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Singaporeans have taken to the idea of a car-lite society, so much so that it has become fashionable among young adults not to own or drive a car, said Government Parliamentary Committee for transport chairman Sitoh Yih Pin on Wednesday (19 September).
Speaking on the sidelines of the official launch of a public engagement exercise for the next Land Transport Master Plan (LTMP 2040) at the Land Transport Authority (LTA) headquarters, Sitoh was asked how Walk Cycle Ride (WCR) modes of transport – a key part of LTMP 2040 – can be made more attractive to Singaporeans.
In response, the 54-year-old Potong Pasir MP noted, “This concept which we floated several years ago about a car-lite society, and today we are talking about WCR – Walk, Cycle and Ride – has very much become a part of the lives of many Singaporeans. In fact, especially when you talk to the young, it appears to me that it is becoming very fashionable not to drive so much, maybe not even to own a car, and to take public transport more…even to walk and to cycle.”
Sitoh is also a member of the 15-member Land Transport Master Plan Advisory Panel, which will advise LTA on recommendations for the next LTMP. The Panel is chaired by Senior Minister of State for Transport Janil Puthucheary, who launched the public consultation exercise with Prime Minister Lee Hsien Loong as guest of honour.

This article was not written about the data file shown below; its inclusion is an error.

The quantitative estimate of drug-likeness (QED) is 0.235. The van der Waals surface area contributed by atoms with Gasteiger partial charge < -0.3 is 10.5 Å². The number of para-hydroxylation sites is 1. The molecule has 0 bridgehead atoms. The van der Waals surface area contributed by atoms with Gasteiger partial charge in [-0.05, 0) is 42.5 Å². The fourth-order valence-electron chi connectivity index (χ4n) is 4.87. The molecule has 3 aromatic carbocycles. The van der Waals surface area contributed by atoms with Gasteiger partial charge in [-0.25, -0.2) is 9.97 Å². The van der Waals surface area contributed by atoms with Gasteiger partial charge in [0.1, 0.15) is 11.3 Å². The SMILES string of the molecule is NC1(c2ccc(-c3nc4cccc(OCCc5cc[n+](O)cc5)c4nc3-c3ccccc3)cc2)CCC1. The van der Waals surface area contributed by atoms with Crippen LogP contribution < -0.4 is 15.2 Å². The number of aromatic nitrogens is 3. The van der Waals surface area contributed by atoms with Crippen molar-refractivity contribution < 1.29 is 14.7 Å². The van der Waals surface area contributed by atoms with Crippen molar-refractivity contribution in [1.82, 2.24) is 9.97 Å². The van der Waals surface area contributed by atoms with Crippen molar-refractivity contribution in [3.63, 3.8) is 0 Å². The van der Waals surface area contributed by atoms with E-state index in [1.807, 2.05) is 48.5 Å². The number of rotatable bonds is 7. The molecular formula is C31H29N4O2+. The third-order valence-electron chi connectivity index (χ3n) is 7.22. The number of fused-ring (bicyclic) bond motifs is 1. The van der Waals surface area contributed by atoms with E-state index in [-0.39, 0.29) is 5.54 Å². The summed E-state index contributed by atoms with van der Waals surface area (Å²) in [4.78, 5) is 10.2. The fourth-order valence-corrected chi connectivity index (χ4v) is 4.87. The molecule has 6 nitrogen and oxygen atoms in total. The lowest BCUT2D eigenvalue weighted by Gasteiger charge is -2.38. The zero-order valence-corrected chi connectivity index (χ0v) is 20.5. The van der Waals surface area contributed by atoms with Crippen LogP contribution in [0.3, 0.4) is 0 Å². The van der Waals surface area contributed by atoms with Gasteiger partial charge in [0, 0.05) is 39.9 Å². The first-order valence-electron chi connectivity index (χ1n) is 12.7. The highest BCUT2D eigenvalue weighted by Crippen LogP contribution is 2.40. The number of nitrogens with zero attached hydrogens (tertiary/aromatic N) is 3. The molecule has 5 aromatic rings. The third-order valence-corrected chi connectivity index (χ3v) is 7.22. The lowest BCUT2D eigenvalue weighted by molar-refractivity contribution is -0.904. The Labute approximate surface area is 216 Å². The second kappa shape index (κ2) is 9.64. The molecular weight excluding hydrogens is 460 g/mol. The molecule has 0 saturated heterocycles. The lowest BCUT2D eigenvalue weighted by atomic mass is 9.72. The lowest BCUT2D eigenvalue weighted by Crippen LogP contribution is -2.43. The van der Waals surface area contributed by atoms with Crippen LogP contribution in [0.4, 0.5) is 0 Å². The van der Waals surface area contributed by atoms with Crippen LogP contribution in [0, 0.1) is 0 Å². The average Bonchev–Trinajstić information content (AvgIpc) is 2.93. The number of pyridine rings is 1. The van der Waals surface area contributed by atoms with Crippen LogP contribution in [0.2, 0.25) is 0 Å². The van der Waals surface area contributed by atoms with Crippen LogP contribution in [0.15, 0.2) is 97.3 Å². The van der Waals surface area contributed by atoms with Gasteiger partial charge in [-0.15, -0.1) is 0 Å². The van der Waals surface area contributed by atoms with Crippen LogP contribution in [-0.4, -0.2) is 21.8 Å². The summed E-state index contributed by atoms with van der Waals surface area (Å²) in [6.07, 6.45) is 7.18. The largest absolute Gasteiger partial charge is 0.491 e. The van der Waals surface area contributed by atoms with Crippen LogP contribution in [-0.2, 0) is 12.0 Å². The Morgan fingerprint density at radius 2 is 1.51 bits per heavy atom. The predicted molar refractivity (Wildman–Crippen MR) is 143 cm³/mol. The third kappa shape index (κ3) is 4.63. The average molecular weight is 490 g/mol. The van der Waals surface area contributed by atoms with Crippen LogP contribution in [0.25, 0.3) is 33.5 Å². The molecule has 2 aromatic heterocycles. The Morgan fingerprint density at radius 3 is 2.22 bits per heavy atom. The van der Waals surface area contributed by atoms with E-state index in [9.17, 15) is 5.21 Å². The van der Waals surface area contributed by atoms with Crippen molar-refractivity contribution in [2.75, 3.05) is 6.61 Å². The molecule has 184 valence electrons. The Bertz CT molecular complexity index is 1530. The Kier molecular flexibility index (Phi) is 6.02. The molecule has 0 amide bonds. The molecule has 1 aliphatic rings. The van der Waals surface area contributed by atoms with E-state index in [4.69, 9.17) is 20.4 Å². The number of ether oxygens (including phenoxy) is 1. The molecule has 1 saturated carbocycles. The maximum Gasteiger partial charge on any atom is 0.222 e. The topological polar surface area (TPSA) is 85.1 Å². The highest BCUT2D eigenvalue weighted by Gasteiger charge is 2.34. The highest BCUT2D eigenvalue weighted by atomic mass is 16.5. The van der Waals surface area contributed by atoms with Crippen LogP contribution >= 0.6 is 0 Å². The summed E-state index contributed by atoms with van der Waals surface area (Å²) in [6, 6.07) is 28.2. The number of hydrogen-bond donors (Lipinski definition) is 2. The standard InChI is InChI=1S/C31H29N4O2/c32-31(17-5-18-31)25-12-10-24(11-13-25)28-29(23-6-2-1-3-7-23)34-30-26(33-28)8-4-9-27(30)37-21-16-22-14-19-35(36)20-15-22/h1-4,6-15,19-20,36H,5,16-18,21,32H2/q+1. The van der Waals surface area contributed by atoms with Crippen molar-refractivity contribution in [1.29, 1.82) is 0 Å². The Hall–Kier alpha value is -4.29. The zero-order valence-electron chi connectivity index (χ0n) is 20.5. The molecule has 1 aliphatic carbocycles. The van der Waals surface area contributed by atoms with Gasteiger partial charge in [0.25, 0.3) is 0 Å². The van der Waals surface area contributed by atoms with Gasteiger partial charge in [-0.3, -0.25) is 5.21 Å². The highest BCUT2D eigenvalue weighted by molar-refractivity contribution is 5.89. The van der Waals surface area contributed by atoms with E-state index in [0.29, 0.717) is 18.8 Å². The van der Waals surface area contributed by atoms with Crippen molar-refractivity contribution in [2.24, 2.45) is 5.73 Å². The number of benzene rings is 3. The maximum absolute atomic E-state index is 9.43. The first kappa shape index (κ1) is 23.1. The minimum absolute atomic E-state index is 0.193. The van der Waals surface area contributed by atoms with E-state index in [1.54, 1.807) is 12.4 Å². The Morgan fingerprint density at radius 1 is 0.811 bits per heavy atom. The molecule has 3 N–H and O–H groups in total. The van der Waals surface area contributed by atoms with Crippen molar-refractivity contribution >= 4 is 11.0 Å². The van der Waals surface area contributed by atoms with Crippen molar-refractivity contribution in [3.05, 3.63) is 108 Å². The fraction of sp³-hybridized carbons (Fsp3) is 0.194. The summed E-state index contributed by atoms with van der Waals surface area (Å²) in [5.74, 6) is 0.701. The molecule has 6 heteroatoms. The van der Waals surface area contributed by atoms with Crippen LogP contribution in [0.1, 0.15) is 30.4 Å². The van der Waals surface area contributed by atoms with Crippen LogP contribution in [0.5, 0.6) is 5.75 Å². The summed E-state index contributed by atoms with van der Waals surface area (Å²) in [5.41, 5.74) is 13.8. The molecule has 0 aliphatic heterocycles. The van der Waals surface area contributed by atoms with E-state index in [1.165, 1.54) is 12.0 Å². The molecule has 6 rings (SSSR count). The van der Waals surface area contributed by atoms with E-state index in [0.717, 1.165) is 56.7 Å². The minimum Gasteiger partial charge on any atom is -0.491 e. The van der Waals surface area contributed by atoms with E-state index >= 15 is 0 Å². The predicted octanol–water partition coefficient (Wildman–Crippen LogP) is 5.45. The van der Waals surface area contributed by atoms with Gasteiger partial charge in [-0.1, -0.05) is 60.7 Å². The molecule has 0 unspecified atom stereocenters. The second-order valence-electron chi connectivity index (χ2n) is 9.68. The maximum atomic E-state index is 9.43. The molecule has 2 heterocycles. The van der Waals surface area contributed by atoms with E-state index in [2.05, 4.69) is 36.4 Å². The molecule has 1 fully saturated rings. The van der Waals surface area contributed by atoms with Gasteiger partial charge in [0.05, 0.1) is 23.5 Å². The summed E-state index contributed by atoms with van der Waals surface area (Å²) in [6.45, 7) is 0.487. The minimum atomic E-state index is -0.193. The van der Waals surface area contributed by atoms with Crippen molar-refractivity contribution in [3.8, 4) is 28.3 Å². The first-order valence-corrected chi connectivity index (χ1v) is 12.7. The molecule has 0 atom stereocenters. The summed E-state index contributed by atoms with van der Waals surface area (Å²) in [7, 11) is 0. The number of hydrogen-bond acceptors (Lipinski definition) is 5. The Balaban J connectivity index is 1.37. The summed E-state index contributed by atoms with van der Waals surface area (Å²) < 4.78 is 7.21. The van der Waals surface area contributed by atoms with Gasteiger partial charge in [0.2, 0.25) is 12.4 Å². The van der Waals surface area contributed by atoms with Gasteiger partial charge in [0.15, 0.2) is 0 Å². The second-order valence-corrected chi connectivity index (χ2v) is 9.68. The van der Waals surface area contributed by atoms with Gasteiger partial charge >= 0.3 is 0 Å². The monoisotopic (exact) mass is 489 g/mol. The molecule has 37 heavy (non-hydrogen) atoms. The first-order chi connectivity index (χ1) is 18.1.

Over the next few months, Singaporeans will be able to share their ideas and opinions on the LTMP via electronic polls and focus group discussions. Their views will be incorporated into the LTMP, which will map out the future of Singapore’s land transport system for 2040 and beyond. The Panel will release its recommendations in early 2019.
A Public Consultation Document (PCD) was also released on Tuesday with three broad themes: how walking, cycling and riding can be made the preferred ways to travel, how to make these modes of commuting easier and more inclusive, and how the land transport system can improve the quality of life.
Dr Puthucheary noted that more than a thousand people have already given their views via e-polling. “In those views, we agree…we want it be convenient, connected, faster. But there are trade-offs to consider, there’s a balance between all the different interests and the views of different stakeholders. How do we deal with those issues?”
The 45-year-old noted that one key area of feedback was the transfer time between different modes of transport, which adds to the commuter’s travel time. In this regard, one key strategy in LTMP 2040 is to provide and facilitate more direct means of travel.
Wednesday also saw the opening by PM Lee of the SG Mobility Gallery, which offers visitors a glimpse of the future of Singapore’s land transport system. Lee also graced a ceremony marking the completion of 200 kilometres of sheltered walkways under the LTA’s Walk2Ride programme.